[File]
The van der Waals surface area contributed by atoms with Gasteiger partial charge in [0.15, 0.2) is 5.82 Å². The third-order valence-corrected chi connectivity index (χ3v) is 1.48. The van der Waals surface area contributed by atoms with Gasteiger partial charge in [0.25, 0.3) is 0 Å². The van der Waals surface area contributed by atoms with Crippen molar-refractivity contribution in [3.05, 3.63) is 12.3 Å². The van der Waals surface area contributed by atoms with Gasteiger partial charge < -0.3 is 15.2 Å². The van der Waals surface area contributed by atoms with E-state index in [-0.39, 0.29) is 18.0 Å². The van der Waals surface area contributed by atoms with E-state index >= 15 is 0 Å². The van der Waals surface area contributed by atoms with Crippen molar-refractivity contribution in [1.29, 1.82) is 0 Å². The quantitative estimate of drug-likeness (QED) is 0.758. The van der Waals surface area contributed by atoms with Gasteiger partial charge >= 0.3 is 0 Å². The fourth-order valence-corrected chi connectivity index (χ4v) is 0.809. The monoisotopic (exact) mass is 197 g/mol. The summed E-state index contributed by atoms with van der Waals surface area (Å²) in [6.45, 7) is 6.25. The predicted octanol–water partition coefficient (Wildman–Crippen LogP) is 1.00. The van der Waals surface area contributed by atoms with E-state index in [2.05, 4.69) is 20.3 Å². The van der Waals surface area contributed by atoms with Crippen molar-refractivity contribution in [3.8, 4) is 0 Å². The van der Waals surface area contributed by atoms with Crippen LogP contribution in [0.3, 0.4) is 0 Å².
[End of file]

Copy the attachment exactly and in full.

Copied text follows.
The van der Waals surface area contributed by atoms with Gasteiger partial charge in [0.15, 0.2) is 5.82 Å². The third-order valence-corrected chi connectivity index (χ3v) is 1.48. The van der Waals surface area contributed by atoms with Gasteiger partial charge in [0.25, 0.3) is 0 Å². The van der Waals surface area contributed by atoms with Crippen molar-refractivity contribution in [3.05, 3.63) is 12.3 Å². The van der Waals surface area contributed by atoms with Gasteiger partial charge < -0.3 is 15.2 Å². The van der Waals surface area contributed by atoms with E-state index in [-0.39, 0.29) is 18.0 Å². The van der Waals surface area contributed by atoms with E-state index >= 15 is 0 Å². The van der Waals surface area contributed by atoms with Crippen molar-refractivity contribution in [1.29, 1.82) is 0 Å². The quantitative estimate of drug-likeness (QED) is 0.758. The van der Waals surface area contributed by atoms with Gasteiger partial charge >= 0.3 is 0 Å². The fourth-order valence-corrected chi connectivity index (χ4v) is 0.809. The monoisotopic (exact) mass is 197 g/mol. The summed E-state index contributed by atoms with van der Waals surface area (Å²) in [6.45, 7) is 6.25. The predicted octanol–water partition coefficient (Wildman–Crippen LogP) is 1.00. The van der Waals surface area contributed by atoms with E-state index in [2.05, 4.69) is 20.3 Å². The van der Waals surface area contributed by atoms with Crippen molar-refractivity contribution in [3.8, 4) is 0 Å². The van der Waals surface area contributed by atoms with Crippen LogP contribution in [0.3, 0.4) is 0 Å².